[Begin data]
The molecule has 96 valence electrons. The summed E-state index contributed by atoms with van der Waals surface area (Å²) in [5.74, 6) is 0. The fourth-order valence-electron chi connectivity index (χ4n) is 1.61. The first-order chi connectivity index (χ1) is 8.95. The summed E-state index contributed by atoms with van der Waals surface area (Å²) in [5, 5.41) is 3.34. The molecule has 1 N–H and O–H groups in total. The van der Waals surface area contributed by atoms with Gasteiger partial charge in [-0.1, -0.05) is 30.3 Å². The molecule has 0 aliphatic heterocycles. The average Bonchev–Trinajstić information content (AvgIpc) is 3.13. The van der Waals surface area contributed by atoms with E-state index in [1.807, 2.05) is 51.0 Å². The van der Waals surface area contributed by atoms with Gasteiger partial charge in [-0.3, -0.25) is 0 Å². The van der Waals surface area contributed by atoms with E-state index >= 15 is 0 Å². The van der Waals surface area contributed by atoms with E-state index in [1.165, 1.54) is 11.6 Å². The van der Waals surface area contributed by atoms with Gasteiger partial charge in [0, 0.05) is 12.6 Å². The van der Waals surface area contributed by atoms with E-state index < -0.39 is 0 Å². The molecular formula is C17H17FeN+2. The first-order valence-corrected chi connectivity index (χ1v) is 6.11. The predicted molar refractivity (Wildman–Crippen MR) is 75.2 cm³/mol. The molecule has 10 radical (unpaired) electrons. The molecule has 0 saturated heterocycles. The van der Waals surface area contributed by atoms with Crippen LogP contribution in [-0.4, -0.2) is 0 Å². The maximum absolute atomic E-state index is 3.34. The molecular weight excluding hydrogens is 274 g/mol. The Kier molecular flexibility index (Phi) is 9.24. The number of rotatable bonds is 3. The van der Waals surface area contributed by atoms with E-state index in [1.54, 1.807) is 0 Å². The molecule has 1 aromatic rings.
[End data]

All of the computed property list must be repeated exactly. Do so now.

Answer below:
The molecule has 96 valence electrons. The summed E-state index contributed by atoms with van der Waals surface area (Å²) in [5.74, 6) is 0. The fourth-order valence-electron chi connectivity index (χ4n) is 1.61. The first-order chi connectivity index (χ1) is 8.95. The summed E-state index contributed by atoms with van der Waals surface area (Å²) in [5, 5.41) is 3.34. The molecule has 1 N–H and O–H groups in total. The van der Waals surface area contributed by atoms with Gasteiger partial charge in [-0.1, -0.05) is 30.3 Å². The molecule has 0 aliphatic heterocycles. The average Bonchev–Trinajstić information content (AvgIpc) is 3.13. The van der Waals surface area contributed by atoms with E-state index in [1.807, 2.05) is 51.0 Å². The van der Waals surface area contributed by atoms with Gasteiger partial charge in [-0.3, -0.25) is 0 Å². The van der Waals surface area contributed by atoms with E-state index >= 15 is 0 Å². The van der Waals surface area contributed by atoms with E-state index in [1.165, 1.54) is 11.6 Å². The van der Waals surface area contributed by atoms with Gasteiger partial charge in [0, 0.05) is 12.6 Å². The van der Waals surface area contributed by atoms with E-state index < -0.39 is 0 Å². The molecular formula is C17H17FeN+2. The first-order valence-corrected chi connectivity index (χ1v) is 6.11. The predicted molar refractivity (Wildman–Crippen MR) is 75.2 cm³/mol. The molecule has 10 radical (unpaired) electrons. The molecule has 0 saturated heterocycles. The van der Waals surface area contributed by atoms with Crippen LogP contribution in [-0.4, -0.2) is 0 Å². The maximum absolute atomic E-state index is 3.34. The molecular weight excluding hydrogens is 274 g/mol. The Kier molecular flexibility index (Phi) is 9.24. The number of rotatable bonds is 3. The van der Waals surface area contributed by atoms with E-state index in [1.54, 1.807) is 0 Å². The molecule has 1 aromatic rings.